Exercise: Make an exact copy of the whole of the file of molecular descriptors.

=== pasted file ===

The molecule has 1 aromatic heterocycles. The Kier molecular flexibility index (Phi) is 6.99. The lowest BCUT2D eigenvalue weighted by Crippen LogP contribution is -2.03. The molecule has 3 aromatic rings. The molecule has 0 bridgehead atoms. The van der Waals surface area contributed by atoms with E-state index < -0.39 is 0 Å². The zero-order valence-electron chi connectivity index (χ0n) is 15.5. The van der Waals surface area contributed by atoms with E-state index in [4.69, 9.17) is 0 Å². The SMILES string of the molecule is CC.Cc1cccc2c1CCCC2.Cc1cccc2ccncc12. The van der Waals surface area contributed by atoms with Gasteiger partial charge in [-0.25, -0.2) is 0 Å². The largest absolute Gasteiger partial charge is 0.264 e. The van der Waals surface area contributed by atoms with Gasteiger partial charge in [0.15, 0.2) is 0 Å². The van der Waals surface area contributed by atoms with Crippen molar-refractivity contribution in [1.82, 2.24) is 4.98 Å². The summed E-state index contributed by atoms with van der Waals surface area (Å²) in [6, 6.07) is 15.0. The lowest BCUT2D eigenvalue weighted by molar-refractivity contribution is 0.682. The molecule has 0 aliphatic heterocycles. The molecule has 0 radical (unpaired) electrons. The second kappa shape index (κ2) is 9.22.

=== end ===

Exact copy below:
The molecule has 1 aromatic heterocycles. The Kier molecular flexibility index (Phi) is 6.99. The lowest BCUT2D eigenvalue weighted by Crippen LogP contribution is -2.03. The molecule has 3 aromatic rings. The molecule has 0 bridgehead atoms. The van der Waals surface area contributed by atoms with E-state index < -0.39 is 0 Å². The zero-order valence-electron chi connectivity index (χ0n) is 15.5. The van der Waals surface area contributed by atoms with E-state index in [4.69, 9.17) is 0 Å². The SMILES string of the molecule is CC.Cc1cccc2c1CCCC2.Cc1cccc2ccncc12. The van der Waals surface area contributed by atoms with Gasteiger partial charge in [-0.25, -0.2) is 0 Å². The largest absolute Gasteiger partial charge is 0.264 e. The van der Waals surface area contributed by atoms with Gasteiger partial charge in [0.15, 0.2) is 0 Å². The van der Waals surface area contributed by atoms with Crippen molar-refractivity contribution in [1.82, 2.24) is 4.98 Å². The summed E-state index contributed by atoms with van der Waals surface area (Å²) in [6, 6.07) is 15.0. The lowest BCUT2D eigenvalue weighted by molar-refractivity contribution is 0.682. The molecule has 0 aliphatic heterocycles. The molecule has 0 radical (unpaired) electrons. The second kappa shape index (κ2) is 9.22.